Frontex: More Ukrainian Refugees Now Going Home Than Leaving

A woman, one of the thousands of women and children who fled the Ukraine after Russia invaded, reacts as she is greeted by her husband upon her arrival from Poland, at Kyiv's railway station on May 12, 2022. - For the first time since the start of the war, the …

The European Union border agency Frontex has claimed that more Ukrainian refugees are now returning to their country than leaving it despite the ongoing conflict with Russia.

Frontex has maintained that in recent weeks more Ukrainian refugees are heading back to Ukraine than coming to Europe, with an estimated 2.3 million refugees having already returned to the country since the outbreak of the war with Russia in February.

“Border traffic remains stable and there is no major border congestion,” Frontex said and added, “There are around 144 trucks with humanitarian aid entering Ukraine each day. Frontex continues to monitor refugee flows to facilitate border crossings and support evacuation corridors,” the European Union-funded website InfoMigrants reports.

While around 5.3 million Ukrainian nationals have arrived in the European Union since the outbreak of the war, the total number of people, including non-Ukrainians, who have fled to conflict is around seven million.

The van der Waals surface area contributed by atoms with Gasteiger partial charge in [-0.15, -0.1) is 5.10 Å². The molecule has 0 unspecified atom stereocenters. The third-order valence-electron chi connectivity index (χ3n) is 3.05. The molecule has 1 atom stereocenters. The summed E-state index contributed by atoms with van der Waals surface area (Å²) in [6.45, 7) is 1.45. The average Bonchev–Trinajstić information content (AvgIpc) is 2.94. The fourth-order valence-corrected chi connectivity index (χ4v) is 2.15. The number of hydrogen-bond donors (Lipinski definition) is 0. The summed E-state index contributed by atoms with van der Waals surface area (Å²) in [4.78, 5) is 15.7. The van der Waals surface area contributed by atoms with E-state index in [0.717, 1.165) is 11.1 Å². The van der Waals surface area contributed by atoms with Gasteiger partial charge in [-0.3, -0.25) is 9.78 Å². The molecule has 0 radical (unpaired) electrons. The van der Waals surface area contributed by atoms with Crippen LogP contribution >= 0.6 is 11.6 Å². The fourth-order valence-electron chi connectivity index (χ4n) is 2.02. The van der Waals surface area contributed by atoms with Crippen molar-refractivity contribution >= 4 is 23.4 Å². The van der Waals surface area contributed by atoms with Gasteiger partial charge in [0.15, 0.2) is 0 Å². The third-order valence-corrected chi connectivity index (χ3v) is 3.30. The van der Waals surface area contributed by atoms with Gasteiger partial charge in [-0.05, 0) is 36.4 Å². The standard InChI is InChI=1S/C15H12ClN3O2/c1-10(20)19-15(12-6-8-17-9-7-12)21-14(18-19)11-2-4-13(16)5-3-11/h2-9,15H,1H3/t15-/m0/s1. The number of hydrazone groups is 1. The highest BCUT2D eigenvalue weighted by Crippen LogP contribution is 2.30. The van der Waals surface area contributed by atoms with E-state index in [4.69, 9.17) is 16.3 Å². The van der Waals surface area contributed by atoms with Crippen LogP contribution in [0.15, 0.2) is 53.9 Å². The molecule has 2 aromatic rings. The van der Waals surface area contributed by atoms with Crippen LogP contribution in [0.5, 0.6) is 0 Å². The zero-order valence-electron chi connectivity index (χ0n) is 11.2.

Poland remains the country in Europe which has taken in the largest number of Ukrainian refugees at around three million, and around 147,000 crossed into the country from Ukraine during the last week of May.

The return of Ukrainian refugees has been a growing trend since at least April when a spokesman for Ukrainian Border Security claimed that as of mid-April around a million refugees had already returned to their homeland and stated as many as 30,000 were returning per day.

This behaviour of Ukrainian refugees wishing to go home when they can has not, mysteriously, been seen with other asylum seekers entering Europe in recent years.

Many Syrians and Afghani migrants have fled conflict and have not since returned to their home countries, but also haven’t integrated into their western host countries either, according to the leader of the populist Sweden Democrats, who called for a “remigration” of Syrians, Somalis and Afghanis last week.

Sweden Democrats leader Jimmie Akesson called for Sweden to make efforts to return migrants who were living on state benefits and who have not integrated into Swedish society.

“Remigration is not a miracle solution, but the failures of recent decades show that it must be an option – a solution for all those who live in long-term exclusion,” Akessoins said in a debate article along with the party’s migration policy spokesman Ludvig Aspling.

Follow Chris Tomlinson on Twitter at @TomlinsonCJ or email at ctomlinson(at)


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